Coal Mining and Landscape Change: The Case of Harrison County, Ohio

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The evolving landscape of Harrison County, Ohio illustrates the interaction between increasing coal demand and modern mining technology upon the available resource base, as modified by changing reclamation policies and practices. A subsistance production period (before 1915) and an early commercial period (1916-1940) were followed by the high, but fluctuating, coal demands of the current commercial period (1941 to present). Post-war technology has enabled less accessible and/or commercial reserves to be mined over larger areas. Mined landscapes created prior to the Reclamation Act of 1949 are generally composed of low conical hills or parallel ridges, revegetated by natural invasion or voluntary aforestation programs. Postlaw landscapes are largely graded, often benched or gently contoured, and more recently have been replanted in forage species. The concentration of extensive mining in the southeastern portion of this once productive pastoral Appalachian county has been concomitant with a 50% reduction of land in agriculture, a 70% reduction in number of farms and a shift to larger farms north and west of the mined area.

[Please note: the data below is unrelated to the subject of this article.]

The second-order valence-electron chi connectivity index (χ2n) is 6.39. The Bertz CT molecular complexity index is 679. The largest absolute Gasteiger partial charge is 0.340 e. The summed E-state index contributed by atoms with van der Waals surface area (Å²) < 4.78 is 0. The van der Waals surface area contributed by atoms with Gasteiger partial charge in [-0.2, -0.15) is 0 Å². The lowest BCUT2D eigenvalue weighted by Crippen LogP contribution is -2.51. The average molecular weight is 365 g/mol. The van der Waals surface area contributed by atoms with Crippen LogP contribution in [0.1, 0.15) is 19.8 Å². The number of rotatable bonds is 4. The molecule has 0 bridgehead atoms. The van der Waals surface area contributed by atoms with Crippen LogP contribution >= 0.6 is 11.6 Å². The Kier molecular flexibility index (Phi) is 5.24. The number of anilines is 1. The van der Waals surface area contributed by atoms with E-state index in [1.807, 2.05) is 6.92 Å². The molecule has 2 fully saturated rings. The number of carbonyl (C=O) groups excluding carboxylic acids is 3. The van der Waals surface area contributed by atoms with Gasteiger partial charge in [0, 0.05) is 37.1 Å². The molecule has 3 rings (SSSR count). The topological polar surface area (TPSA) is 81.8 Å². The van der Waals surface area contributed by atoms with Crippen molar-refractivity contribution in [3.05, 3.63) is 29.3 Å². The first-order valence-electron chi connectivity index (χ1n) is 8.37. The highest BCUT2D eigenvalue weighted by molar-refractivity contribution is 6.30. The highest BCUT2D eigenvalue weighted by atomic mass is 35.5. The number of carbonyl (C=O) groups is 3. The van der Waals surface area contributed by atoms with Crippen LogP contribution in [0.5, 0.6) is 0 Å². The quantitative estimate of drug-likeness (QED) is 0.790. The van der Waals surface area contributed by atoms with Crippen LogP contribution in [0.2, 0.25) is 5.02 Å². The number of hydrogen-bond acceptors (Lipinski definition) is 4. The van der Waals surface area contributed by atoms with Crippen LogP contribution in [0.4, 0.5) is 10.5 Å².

Author Institution: School of Forestry, University of Montana



The Ohio Journal of Science. v77, n3 (May, 1977), 113-118